Oracle Looks to Widen Scope With New Cloud Partner Program

Oracle has more than 420,000 customers and deployments in more than 145 countries.

Lorna Garey

February 16, 2016

5 Min Read
Oracle Santa Clara campus

Lorna GareyEdward Gately**Editor’s Note: Click here for a list of January’s important channel-program changes you should know.**

Oracle has unveiled its new PartnerNetwork Cloud Program aimed at helping partners accelerate the growth of their Oracle Cloud business through technical and go-to-market support.

Partners will be able to showcase their Oracle Cloud expertise, vertical-market offerings and success with customers through new tiers of recognition and progressive benefits. Qualifications will be based on cloud performance metrics including the partners’ cloud specializations, applications on the Oracle Cloud Marketplace, cloud fixed-scope offerings, successful go-live cloud implementations, cloud success stories, cloud-focused resources and expertise, according to the company.

Oracle's Penny PhilpotThe program includes four tiers: Cloud Standard, Cloud Select, Cloud Premier and Cloud Elite. Cloud Standard helps partners begin to differentiate themselves in the market, while Cloud Select is for partners that have achieved a cloud specialization and/or are developing and selling Oracle Cloud technologies or services with proven success.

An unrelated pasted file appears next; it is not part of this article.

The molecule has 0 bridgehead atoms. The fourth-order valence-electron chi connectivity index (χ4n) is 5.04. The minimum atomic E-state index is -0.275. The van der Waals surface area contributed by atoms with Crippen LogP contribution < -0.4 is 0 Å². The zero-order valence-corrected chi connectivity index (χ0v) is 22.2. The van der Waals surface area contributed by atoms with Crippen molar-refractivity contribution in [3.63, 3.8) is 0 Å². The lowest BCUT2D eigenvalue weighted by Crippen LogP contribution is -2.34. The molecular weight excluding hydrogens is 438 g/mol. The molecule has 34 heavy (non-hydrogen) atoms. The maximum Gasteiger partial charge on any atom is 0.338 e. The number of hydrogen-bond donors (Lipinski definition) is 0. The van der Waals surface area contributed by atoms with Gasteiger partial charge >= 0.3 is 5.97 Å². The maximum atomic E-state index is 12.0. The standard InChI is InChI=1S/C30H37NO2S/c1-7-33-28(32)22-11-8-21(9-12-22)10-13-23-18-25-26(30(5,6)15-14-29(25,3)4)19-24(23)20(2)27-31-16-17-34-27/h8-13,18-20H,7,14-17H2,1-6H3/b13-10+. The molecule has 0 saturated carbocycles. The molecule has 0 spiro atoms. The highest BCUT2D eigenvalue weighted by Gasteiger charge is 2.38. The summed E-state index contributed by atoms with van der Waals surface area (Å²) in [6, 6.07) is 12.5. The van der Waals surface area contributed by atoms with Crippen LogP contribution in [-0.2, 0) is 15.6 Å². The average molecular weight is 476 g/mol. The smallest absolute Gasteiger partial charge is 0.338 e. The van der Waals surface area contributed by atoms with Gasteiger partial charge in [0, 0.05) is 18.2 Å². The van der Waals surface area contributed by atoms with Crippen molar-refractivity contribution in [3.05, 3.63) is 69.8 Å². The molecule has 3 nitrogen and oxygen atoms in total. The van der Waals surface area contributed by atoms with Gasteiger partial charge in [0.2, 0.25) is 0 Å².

Cloud Premier reflects partners that have transformed their business to focus specifically on driving their Oracle Cloud offerings with successful and repeatable customer use cases. Benefits include enablement, go-to-market and engagement resources within their regions.

Cloud Elite partners have demonstrated full investment in the “depth and breadth of Oracle Cloud solutions,” and dedication to delivering them to joint customers, Oracle said. They will be priority go-to-market partners that will benefit from the “highest engagement and commitment from Oracle for joint-focused cloud business growth,” it said.{ad}

In a Q&A with Channel Partners, Penny Philpot, Oracle’s group vice president of worldwide alliances and channels, talks about the new cloud program and the opportunities it presents for numerous types of partners.